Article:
Psychology

What Science Tells Us About The Psychology Of Whistleblowers

Donald Trump

Every few years, the nation’s attention is drawn to the revelatory actions of a whistleblower. Most recently, a member of the intelligence community brought forth information suggesting that President Trump withheld hundreds of millions of dollars in military aid to Ukraine, hoping that the Ukrainian government would provide compromising information on Joe Biden and his son, Hunter. Or so the story goes. Before that, it was Edward Snowden, who released classified information pertaining to top-secret NSA surveillance programs. Before that, it was Chelsea Manning, Linda Tripp, Daniel Ellsberg, and so on.

When cases like these arise, the motives of the whistleblowers become the source of endless media speculation. Some believe that their actions are politically motivated. Others contend that there may exist a personal vendetta. Many others believe that they are simply trying to do the right thing.

But what does the research show? Key findings from decades of scientific inquiry examining the psychology of whistleblowing are summarized below.

Key Finding #1Whistleblowers are more likely to be male. They tend to have higher levels of education, higher salaries, and more tenure within their organization.

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This insight comes from research conducted by Marcia Miceli and Janet Near, who examined data from individuals who reported wrongdoing in governmental organizations through the U.S. Merit Systems Protection Board. Generally speaking, they found that whistleblowing tended to coincide with higher tenure and rank within an organization.

Key Finding #2Whistleblowers tend to be extraverts. They score low on the personality dimension of agreeableness and are more likely to have a domineering personality.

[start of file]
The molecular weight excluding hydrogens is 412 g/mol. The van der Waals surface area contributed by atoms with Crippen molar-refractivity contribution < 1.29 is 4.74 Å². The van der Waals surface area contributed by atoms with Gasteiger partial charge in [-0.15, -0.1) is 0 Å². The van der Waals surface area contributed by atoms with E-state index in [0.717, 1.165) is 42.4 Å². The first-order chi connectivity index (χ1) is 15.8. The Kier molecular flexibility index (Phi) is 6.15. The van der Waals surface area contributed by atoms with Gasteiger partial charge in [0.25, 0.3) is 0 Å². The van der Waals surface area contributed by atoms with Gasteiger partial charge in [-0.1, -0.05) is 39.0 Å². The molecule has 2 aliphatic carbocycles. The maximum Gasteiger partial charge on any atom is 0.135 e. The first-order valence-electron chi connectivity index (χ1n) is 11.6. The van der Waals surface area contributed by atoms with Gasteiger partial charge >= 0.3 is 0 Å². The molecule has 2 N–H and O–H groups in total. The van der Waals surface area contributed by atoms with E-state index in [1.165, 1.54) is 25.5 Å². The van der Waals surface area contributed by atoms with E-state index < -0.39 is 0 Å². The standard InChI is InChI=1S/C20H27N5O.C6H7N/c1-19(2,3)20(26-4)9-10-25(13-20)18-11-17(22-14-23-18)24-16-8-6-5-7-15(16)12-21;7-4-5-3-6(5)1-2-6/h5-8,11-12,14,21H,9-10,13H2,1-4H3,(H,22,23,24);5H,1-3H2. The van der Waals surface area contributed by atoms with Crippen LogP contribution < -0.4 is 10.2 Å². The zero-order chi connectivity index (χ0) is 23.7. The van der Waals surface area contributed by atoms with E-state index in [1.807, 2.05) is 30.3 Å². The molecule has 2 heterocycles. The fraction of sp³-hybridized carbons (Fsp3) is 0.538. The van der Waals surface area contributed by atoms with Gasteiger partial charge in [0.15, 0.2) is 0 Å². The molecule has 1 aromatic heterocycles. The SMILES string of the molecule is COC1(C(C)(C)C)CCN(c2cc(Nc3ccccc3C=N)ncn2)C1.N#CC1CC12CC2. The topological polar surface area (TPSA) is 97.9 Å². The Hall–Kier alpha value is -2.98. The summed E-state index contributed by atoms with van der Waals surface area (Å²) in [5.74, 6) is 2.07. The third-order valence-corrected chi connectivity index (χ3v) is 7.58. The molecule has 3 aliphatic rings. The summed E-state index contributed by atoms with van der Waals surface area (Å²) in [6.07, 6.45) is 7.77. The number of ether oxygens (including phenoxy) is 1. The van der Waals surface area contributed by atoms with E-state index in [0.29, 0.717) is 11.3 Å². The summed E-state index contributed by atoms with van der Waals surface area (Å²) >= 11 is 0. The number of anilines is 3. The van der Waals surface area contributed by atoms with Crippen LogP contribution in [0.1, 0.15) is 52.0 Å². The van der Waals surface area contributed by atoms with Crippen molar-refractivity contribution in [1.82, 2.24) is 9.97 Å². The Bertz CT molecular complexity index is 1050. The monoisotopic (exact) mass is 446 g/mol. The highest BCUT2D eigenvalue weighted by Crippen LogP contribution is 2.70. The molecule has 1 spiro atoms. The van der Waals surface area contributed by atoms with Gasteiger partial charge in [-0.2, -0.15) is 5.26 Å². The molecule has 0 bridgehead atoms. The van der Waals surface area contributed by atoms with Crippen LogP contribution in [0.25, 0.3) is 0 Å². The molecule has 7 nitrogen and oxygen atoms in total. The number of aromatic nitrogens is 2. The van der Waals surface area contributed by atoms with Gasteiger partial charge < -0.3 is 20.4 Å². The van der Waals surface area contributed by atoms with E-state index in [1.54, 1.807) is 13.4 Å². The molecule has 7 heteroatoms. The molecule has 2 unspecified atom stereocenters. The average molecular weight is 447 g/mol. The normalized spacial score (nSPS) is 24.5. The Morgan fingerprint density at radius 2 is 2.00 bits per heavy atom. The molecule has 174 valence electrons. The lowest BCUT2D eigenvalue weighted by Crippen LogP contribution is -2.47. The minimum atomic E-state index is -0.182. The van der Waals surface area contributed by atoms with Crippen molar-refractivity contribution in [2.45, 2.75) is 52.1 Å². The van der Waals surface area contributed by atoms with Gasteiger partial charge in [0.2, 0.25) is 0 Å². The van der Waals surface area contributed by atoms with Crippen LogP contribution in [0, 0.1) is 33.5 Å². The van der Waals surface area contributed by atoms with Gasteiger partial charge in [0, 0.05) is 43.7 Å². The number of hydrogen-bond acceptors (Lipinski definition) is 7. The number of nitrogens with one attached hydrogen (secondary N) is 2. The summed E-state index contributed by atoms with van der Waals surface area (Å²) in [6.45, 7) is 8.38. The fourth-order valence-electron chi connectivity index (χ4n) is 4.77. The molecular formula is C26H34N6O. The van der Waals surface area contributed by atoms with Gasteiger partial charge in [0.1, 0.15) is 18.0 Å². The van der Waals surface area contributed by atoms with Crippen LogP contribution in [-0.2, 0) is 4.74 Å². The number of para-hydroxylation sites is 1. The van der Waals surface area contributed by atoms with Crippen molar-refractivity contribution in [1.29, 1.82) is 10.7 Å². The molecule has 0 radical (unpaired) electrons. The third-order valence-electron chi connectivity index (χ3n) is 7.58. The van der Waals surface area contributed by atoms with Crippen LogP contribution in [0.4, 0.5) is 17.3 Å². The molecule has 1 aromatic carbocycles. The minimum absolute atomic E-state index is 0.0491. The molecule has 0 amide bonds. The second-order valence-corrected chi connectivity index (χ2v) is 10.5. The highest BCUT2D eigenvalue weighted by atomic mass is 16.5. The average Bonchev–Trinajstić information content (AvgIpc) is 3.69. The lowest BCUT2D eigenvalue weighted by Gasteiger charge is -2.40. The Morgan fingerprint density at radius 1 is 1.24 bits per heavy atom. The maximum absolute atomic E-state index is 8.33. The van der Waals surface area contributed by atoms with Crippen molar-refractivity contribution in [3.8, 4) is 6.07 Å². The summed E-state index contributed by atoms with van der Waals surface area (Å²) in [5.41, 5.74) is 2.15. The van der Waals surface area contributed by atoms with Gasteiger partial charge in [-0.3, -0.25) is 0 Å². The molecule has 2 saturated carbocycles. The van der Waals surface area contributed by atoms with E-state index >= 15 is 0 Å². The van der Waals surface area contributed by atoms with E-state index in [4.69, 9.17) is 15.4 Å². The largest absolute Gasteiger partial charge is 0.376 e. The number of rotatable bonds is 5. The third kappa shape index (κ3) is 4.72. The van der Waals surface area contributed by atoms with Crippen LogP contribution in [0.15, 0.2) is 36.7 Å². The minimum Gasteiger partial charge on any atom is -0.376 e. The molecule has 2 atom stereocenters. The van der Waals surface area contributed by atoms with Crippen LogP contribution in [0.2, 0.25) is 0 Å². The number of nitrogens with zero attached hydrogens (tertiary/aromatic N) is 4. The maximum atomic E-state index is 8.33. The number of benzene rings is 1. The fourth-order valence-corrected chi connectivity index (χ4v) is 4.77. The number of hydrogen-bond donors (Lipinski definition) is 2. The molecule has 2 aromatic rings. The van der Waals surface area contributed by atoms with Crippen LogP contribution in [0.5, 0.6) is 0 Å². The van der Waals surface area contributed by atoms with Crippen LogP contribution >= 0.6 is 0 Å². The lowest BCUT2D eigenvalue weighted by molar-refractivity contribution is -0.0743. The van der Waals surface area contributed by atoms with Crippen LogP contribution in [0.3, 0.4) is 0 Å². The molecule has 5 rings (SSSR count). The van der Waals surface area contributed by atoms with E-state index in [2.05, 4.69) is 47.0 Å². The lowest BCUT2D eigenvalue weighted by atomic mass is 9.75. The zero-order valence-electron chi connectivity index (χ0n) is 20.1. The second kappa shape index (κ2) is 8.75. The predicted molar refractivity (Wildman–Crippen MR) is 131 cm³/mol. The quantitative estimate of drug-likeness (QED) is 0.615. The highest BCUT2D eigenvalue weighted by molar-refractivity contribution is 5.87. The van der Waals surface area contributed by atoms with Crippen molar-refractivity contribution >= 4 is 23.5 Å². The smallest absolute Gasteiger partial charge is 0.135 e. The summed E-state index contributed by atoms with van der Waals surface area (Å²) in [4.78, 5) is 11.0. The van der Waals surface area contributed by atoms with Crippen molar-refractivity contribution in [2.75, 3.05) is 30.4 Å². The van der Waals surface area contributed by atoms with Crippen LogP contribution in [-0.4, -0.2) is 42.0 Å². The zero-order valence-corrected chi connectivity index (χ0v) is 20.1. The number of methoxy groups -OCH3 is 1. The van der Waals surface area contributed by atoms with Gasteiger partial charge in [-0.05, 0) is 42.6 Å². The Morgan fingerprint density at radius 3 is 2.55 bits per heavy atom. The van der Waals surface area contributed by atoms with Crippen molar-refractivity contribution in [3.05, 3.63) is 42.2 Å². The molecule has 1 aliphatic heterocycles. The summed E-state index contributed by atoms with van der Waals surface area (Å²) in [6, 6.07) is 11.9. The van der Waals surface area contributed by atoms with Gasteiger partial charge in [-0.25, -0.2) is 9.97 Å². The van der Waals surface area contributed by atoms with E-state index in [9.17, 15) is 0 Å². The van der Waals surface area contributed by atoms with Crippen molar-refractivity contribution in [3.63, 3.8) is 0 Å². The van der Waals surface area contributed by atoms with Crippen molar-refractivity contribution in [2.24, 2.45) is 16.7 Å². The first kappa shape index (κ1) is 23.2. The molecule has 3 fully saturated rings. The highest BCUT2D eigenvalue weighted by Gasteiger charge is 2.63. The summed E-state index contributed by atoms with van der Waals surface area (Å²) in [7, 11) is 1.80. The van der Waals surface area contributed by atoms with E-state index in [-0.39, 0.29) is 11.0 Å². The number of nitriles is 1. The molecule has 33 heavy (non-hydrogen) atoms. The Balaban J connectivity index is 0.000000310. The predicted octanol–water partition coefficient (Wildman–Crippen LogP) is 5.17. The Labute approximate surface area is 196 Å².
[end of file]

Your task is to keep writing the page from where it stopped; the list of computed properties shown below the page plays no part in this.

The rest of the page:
Research led by Brita Bjorkelo examined the personality traits of 503 municipal employees. Using a five factor model of personality as a basis for her comparison, she found elevated levels of extraversion and suppressed levels of agreeableness among employees who spoke out against what they perceived to be unethical behavior. Furthermore, when examining personality characteristics that are associated with interpersonal conflict (for example, vindictiveness, neediness, non-assertiveness, etc.), she found that the domineering/controlling dimension of personality was most predictive of whistleblowing behavior.

Key Finding #3Whistleblowing is viewed less favorably in “collectivistic” cultures than in “individualistic” cultures.

According to studies, people from Japan, China, and Taiwan view whistleblowing less favorably than people in the United States. A team of psychologists led by Adam Waytz of Northwestern University states that the difference has to do with “a culture’s degree of collectivism, or the degree to which individuals perceive interdependence with their group, with more collectivist groups expressing more negative feelings toward whistleblowing.”

Key Finding #4Whistleblowers are more likely to call out abrupt, unethical behavior than unethical behavior that starts small and increases gradually.

In behavioral studies where people were asked to report the unethical actions of others, participants were more likely to speak out against unethical acts when the violation was blatant and abrupt instead of slow and gradual. Researchers call this the slippery-slope effect. At least part of this appeared to be caused by people simply not noticing the unethical behavior when it occurred gradually.

Key Finding #5Whistleblowing represents a trade-off between the competing moral values of fairness and loyalty. Whistleblowers take the side of fairness.

Behavioral studies that measured people’s endorsement of the values of fairness and loyalty and then asked those same people to consider hypothetical cases where they might have to blow the whistle, results consistently showed that people who valued fairness above loyalty were more likely to report unethical behavior.

Conclusion: Taken together, these findings help us understand the issues at play with respect to whistleblowing behavior. Perhaps the greatest challenge is establishing proper channels through which whistleblowers can safely report what they view to be unethical behavior, regardless of whether they are correct in their assessment. One recent study calculated that over 80% of employees who brought corporate fraud to light felt marginalized in their career as a result of their behavior. Scientific consensus maintains that whistleblowing, though not without its faults, advances the public good and should be legislatively protected to the extent that it can be.

[“source=forbes”]